Friday, May 16, 2008

The Ten Best Horror Novels Of All Time!

More accurately, my ten favorites. They represent only my personal opinion, and would vary in my own mind from day to day. But I don’t think you’d be disappointed in any of them, if your taste runs to such things. A few notes: Horror is a field that has thrived on the short story, and collections and anthologies are omitted here. Boy's Life and Last Call would probably rank higher if I considered them pure horror novels. This list originally appeared on my other site, but since it was so popular, and fits the subject matter here, I am re-printing it here. I want to periodically up-date the list as I reconsider selections.

1. Ghost Story, by Peter Straub – Peter Straub is not the modern master of the horror story (that’s Stephen King), but he did write the best horror novel. Ghost Story is a masterful book, with ominous foreshadowing, and indelible, believable, characters. Still creepy, and my all-time favorite.
2. Salem’s Lot, by Stephen King – I read a lot of horror, so it’s difficult for anything to get under my skin, particularly if I’ve read it before. I’ve read Salem’s Lot many times, as well as listening to it on audiodisc, and it gets to me every time.
3. Dracula, by Bram Stoker – The Moby Dick of horror novels, everybody knows about it, few have ever read it. It is well worth the effort. It is still vivid, and an interesting use of the epistolary technique (the novel is written as a series of letters and diary entries). Far and away Stoker’s best work.
4. The Shining, by Stephen King – The second King novel I read, the first to grab me and make me a lifelong fan. The best haunted house story ever written.
5. Boy’s Life, by Robert R. McCammon – More of a magic realist novel with some horror elements, I love it in part because it is set in the part of the country in which I grew up and when I grew up. Read it.
6. Summer Of Night, by Dan Simmons – Before he became successful (and a little pretentious) Simmons was a novelist in the Stephen King style. This is his best horror novel.
7. Last Call, by Tim Powers – Like Boy’s Life, more of a fantasy novel with horror elements, but one of the best things I’ve ever read. Powers gift is so great, by the time you reach the end, you’re convinced what happened has to be real.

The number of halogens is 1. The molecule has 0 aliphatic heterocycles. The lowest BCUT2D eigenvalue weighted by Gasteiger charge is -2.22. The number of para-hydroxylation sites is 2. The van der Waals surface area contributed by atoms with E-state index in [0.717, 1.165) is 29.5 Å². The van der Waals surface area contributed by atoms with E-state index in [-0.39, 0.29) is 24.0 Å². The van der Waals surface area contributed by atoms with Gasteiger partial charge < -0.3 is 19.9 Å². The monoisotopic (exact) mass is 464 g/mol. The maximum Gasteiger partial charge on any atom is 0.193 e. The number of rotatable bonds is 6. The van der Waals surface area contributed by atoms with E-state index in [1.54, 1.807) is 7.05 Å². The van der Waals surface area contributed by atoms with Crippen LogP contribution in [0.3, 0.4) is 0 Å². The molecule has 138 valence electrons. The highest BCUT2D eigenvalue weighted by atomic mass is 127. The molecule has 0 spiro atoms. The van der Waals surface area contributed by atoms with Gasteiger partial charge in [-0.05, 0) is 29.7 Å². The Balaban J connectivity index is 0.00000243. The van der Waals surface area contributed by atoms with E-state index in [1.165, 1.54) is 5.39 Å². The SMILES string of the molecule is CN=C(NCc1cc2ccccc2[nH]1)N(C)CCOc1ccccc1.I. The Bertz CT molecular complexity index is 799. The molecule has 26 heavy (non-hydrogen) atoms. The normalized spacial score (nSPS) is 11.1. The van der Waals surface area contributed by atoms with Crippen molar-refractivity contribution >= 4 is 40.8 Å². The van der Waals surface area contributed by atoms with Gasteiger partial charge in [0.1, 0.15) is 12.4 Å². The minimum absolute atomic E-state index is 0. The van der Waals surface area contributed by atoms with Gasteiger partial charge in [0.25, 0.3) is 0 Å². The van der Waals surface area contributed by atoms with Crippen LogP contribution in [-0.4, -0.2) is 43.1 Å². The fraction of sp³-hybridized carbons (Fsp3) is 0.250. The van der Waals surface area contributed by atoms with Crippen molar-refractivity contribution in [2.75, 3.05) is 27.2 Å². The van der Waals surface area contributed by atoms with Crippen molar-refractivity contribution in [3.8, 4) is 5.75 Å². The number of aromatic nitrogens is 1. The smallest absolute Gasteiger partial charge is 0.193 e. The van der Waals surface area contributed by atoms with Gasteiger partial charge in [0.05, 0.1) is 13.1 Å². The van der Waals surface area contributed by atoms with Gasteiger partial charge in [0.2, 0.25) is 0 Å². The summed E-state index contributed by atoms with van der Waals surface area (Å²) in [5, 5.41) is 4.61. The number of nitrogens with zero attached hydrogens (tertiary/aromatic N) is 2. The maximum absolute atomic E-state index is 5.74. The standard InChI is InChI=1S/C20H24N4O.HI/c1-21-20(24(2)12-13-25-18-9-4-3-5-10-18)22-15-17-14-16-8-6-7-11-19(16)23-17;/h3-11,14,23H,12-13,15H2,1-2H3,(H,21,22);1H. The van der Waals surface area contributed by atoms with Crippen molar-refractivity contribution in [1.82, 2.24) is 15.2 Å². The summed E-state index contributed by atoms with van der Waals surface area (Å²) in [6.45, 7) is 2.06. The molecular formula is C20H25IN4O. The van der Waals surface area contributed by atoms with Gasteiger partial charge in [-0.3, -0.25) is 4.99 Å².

8. It, by Stephen King – King intended this to be the ultimate horror novel, with every fright of childhood present. He didn’t completely succeed, but still good enough for eighth on the list.
9. The Haunting Of Hill House, by Shirley Jackson – The second-best (by a narrow margin) haunted house novel.
10. Our Lady of Darkness, by Fritz Leiber – A very Jamesian horror novel, one of the few really good ones in a contemporary urban setting.

For those who are wondering, I’ll try to clarify why there are no recent books on the list. Basically, in my tortured mind, for a book to be rated that highly, it must be something that lingers in my mind, something that I can go back and re-read and still love. I've read a lot of good stuff in the last year by Brian Keene, Edward Lee, Simon Clark, and others, but I've got to let them marinate in my head before I'm ready to compare them to the classics.


Anonymous said...

If I were to make such a list, the top two would be Pet Sematary by King and The Girl Next Door by Jack Ketchum. Few books have evoked such a response from me as those two.

KentAllard said...

Both are very good books. It's amazing how taste varies. I posted this on the old, now defunct board and was surprised to find many people hated the titles on my list. Different strokes, I guess.

Fred Trigger said...

Maybe you can help me out, as I didnt read "The Shining" I only saw the movie. What the heck was up with the ending? I didnt get it. You know, where the camera zooms into the picture from the early 1900's and Jack Nicholsons character is in it. I've watched the movie multiple times and I still cant figure out what it means.

KentAllard said...

I can't give a very satisfactory answer. The photograph was not in the book (the hotel was destroyed at the end of the book), and it's never explained. Even more confusingly, an epilogue in the original script suggests that the Nicholson character had been alone in the hotel, his wife and son had not joined him at his new job. There is a suggestion he was somehow absorbed into the hotel's essence, and ended up in the photo, but who knows?

Changes in the Jack Torrance character are the principle reason a lot of Stephen King fans don't like that version. For my money, although I like several of Kubrick's films, and he was a great visual artist, his human characters often came off somewhat flat.